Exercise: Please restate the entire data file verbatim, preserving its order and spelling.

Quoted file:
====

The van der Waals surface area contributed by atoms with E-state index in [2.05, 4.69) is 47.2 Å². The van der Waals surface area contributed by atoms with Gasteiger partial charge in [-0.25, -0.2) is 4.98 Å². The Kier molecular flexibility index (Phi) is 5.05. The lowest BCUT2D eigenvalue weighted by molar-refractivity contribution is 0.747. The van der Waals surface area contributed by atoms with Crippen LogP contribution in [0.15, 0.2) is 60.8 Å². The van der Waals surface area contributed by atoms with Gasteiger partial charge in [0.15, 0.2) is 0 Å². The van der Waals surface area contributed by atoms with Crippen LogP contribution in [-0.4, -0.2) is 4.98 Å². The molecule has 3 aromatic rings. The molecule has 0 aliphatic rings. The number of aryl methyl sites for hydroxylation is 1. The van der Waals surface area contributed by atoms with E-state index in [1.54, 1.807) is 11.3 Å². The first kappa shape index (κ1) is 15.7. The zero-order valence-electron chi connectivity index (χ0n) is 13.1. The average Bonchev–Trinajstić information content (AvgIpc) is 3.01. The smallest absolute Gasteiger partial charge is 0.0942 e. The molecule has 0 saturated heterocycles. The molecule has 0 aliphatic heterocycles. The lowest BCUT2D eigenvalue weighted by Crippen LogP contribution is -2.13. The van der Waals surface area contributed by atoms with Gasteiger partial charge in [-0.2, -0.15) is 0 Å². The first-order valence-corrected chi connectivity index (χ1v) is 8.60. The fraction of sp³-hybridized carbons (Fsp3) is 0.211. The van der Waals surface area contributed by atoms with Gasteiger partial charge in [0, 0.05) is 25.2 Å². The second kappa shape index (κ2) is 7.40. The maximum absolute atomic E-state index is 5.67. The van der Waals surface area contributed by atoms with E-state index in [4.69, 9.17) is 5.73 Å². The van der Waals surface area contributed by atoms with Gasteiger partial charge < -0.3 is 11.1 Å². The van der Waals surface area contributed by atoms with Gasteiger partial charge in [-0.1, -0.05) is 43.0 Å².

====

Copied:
The van der Waals surface area contributed by atoms with E-state index in [2.05, 4.69) is 47.2 Å². The van der Waals surface area contributed by atoms with Gasteiger partial charge in [-0.25, -0.2) is 4.98 Å². The Kier molecular flexibility index (Phi) is 5.05. The lowest BCUT2D eigenvalue weighted by molar-refractivity contribution is 0.747. The van der Waals surface area contributed by atoms with Crippen LogP contribution in [0.15, 0.2) is 60.8 Å². The van der Waals surface area contributed by atoms with Gasteiger partial charge in [0.15, 0.2) is 0 Å². The van der Waals surface area contributed by atoms with Crippen LogP contribution in [-0.4, -0.2) is 4.98 Å². The molecule has 3 aromatic rings. The molecule has 0 aliphatic rings. The number of aryl methyl sites for hydroxylation is 1. The van der Waals surface area contributed by atoms with E-state index in [1.54, 1.807) is 11.3 Å². The first kappa shape index (κ1) is 15.7. The zero-order valence-electron chi connectivity index (χ0n) is 13.1. The average Bonchev–Trinajstić information content (AvgIpc) is 3.01. The smallest absolute Gasteiger partial charge is 0.0942 e. The molecule has 0 saturated heterocycles. The molecule has 0 aliphatic heterocycles. The lowest BCUT2D eigenvalue weighted by Crippen LogP contribution is -2.13. The van der Waals surface area contributed by atoms with Gasteiger partial charge in [-0.2, -0.15) is 0 Å². The first-order valence-corrected chi connectivity index (χ1v) is 8.60. The fraction of sp³-hybridized carbons (Fsp3) is 0.211. The van der Waals surface area contributed by atoms with Gasteiger partial charge in [0, 0.05) is 25.2 Å². The second kappa shape index (κ2) is 7.40. The maximum absolute atomic E-state index is 5.67. The van der Waals surface area contributed by atoms with E-state index in [4.69, 9.17) is 5.73 Å². The van der Waals surface area contributed by atoms with Gasteiger partial charge < -0.3 is 11.1 Å². The van der Waals surface area contributed by atoms with Gasteiger partial charge in [-0.1, -0.05) is 43.0 Å².